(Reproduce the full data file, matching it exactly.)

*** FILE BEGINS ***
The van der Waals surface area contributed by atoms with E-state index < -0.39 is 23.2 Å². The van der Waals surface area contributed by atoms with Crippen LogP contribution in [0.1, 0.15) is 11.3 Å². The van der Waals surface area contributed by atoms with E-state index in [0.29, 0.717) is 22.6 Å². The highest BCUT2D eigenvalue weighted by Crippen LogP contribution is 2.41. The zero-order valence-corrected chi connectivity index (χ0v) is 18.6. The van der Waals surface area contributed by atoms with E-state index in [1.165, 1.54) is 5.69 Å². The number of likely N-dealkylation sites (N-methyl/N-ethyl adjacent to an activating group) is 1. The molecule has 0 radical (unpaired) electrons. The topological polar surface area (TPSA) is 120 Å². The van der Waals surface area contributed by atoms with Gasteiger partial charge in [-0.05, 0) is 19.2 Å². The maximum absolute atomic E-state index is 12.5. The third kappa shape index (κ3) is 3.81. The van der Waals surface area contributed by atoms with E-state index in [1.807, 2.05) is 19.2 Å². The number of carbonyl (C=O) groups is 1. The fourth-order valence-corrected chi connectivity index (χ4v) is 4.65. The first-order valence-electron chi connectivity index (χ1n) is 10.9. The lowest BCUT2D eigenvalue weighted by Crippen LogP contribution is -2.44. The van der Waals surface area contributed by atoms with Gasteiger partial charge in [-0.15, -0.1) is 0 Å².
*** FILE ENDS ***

The van der Waals surface area contributed by atoms with E-state index < -0.39 is 23.2 Å². The van der Waals surface area contributed by atoms with Crippen LogP contribution in [0.1, 0.15) is 11.3 Å². The van der Waals surface area contributed by atoms with E-state index in [0.29, 0.717) is 22.6 Å². The highest BCUT2D eigenvalue weighted by Crippen LogP contribution is 2.41. The zero-order valence-corrected chi connectivity index (χ0v) is 18.6. The van der Waals surface area contributed by atoms with E-state index in [1.165, 1.54) is 5.69 Å². The number of likely N-dealkylation sites (N-methyl/N-ethyl adjacent to an activating group) is 1. The molecule has 0 radical (unpaired) electrons. The topological polar surface area (TPSA) is 120 Å². The van der Waals surface area contributed by atoms with Gasteiger partial charge in [-0.05, 0) is 19.2 Å². The maximum absolute atomic E-state index is 12.5. The third kappa shape index (κ3) is 3.81. The van der Waals surface area contributed by atoms with E-state index in [1.807, 2.05) is 19.2 Å². The number of carbonyl (C=O) groups is 1. The fourth-order valence-corrected chi connectivity index (χ4v) is 4.65. The first-order valence-electron chi connectivity index (χ1n) is 10.9. The lowest BCUT2D eigenvalue weighted by Crippen LogP contribution is -2.44. The van der Waals surface area contributed by atoms with Gasteiger partial charge in [-0.15, -0.1) is 0 Å².